In 1941 van Dongen edited Robert Flaherty's film, The Land (1942),[4] and she co-produced and edited his film Louisiana Story (1948).[2] Jon Lupo described their collaboration as follows: "Though both The Land and Louisiana Story are prime examples of Flaherty's filmmaking sensibility, much of the beauty and emotional gravity of the films is owed to Van Dongen's delicately focused sound and film editing."[5] Cecile Starr also credits van Dongen for the final form of The Land.[6] Van Dongen kept a diary during her work on Louisiana Story that she later published,[7] and that is considered an important record both of the film and of Flaherty's career.[8]

Van Dongen also produced several films on her own. Her 1937 film, Spain in Flames, was a compilation of Spanish Civil War newsreel footage that was narrated by John Dos Passos.[2][3] In 1943, she made the compilation film Russians at War using Soviet newsreel footage; the film was made for the U.S State Department.[1] Van Dongen's personal favorite among her independent films was News Review No. 2 (1944–45), which has apparently been lost; it was a compilation film of Second World War combat footage.[9] Her final film was Of Human Rights (1950), which she produced, directed, and edited; the film was made for The United Nations to celebrate The Universal Declaration of Human Rights.[2]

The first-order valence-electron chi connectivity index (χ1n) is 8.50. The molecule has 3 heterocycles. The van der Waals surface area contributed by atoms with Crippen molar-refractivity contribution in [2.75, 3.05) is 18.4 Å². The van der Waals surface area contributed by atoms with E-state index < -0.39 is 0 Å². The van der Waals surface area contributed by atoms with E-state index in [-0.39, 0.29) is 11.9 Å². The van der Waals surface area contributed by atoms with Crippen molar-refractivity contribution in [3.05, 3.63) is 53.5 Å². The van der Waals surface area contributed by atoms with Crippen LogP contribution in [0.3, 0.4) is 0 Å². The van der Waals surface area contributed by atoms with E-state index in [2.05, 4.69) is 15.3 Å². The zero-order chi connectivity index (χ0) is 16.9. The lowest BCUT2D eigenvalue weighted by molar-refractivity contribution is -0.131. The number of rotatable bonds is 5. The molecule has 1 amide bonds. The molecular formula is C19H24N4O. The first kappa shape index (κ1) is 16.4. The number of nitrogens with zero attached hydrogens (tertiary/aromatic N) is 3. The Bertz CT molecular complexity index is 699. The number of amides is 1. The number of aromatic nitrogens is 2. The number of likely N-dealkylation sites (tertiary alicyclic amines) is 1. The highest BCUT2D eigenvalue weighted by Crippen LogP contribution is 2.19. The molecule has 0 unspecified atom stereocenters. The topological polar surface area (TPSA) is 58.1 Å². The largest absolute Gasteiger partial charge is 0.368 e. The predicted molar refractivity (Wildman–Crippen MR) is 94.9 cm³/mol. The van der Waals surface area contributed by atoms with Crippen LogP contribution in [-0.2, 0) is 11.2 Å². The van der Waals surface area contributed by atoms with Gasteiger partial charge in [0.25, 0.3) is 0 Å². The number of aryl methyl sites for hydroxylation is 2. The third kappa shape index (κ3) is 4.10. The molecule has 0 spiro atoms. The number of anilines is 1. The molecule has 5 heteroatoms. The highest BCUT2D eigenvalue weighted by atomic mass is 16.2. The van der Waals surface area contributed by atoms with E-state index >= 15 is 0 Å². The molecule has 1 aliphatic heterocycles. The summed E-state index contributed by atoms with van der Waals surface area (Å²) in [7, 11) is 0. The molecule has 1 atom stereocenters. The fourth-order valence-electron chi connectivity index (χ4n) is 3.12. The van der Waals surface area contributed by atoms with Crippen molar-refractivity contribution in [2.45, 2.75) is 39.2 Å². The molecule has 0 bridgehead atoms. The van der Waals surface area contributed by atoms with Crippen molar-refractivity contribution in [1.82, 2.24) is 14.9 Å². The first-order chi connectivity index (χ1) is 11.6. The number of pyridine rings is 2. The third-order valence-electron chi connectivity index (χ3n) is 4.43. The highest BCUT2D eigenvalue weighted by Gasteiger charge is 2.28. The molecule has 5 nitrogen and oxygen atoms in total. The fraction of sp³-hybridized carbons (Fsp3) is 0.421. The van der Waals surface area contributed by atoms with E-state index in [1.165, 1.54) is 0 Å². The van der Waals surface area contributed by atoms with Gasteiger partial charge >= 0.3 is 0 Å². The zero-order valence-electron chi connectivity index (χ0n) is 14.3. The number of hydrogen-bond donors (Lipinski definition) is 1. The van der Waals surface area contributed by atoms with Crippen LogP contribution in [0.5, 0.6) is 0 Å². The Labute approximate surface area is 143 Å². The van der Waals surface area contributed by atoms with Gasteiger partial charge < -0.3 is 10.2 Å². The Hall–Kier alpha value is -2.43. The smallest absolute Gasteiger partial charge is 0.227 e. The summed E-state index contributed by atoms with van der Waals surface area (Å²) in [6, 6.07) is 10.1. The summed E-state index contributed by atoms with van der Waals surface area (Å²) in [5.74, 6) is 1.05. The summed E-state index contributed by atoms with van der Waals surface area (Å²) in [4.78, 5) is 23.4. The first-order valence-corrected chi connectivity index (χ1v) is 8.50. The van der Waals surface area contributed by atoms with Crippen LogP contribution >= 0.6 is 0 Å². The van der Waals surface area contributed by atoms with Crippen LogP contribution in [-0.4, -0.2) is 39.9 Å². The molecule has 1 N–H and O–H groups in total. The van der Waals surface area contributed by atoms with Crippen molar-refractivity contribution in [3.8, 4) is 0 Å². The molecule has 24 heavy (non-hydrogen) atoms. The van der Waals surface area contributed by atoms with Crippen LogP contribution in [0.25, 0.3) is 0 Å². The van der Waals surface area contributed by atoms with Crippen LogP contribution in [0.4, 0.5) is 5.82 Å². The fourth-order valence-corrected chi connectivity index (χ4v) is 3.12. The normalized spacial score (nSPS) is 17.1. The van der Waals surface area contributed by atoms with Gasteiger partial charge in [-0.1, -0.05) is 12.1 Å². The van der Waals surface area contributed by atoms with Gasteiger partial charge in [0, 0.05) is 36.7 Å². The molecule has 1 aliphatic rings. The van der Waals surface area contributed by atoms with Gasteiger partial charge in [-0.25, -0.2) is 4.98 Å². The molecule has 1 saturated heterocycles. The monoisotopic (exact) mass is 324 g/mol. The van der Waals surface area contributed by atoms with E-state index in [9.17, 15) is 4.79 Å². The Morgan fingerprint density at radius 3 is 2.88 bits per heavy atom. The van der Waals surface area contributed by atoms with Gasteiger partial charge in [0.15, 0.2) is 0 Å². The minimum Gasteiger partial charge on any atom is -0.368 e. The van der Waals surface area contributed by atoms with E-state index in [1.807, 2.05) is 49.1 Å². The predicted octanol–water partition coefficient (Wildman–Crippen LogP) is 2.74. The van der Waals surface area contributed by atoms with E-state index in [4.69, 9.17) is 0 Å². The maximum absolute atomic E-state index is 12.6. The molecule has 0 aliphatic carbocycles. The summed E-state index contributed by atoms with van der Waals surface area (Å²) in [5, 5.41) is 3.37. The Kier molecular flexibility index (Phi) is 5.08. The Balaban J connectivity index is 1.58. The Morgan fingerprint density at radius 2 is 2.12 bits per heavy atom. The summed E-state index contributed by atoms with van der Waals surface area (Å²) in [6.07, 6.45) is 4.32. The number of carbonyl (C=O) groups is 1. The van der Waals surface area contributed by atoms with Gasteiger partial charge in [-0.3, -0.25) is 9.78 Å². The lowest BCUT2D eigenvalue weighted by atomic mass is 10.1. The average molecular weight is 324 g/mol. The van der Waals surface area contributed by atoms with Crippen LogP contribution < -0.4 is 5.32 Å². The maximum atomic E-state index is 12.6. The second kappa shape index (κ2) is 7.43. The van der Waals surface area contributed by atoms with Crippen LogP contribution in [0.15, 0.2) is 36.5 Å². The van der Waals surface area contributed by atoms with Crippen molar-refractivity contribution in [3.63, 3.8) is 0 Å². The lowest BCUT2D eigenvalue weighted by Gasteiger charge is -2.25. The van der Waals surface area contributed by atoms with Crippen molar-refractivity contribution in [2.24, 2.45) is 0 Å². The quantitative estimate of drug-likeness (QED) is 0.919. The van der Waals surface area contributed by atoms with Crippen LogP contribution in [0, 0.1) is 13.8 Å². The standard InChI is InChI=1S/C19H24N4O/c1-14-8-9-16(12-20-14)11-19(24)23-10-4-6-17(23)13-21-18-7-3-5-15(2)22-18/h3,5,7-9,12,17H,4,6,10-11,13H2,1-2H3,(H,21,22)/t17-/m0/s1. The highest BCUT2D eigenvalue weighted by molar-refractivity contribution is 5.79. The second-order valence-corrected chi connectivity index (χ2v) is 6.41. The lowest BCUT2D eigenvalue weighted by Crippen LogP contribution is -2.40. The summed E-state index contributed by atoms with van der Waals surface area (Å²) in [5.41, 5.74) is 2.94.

In 1950, van Dongen married Kenneth Durant, and retired from filmmaking.[5] The two worked together on a study of the origin and evolution of the Adirondack guideboat. After Durant's death in 1972 van Dongen continued the work, which was published in 1980.[10][11]

Selected filmographyEdit

This filmography is based on the comprehensive filmography posted by Hans Schoots.[12] Schoots filmography incorporates the filmography in the book, Filming Robert Flaherty's Louisiana Story: The Helen Van Dongen Diary.[13] The director of each film is indicated in parenthesis.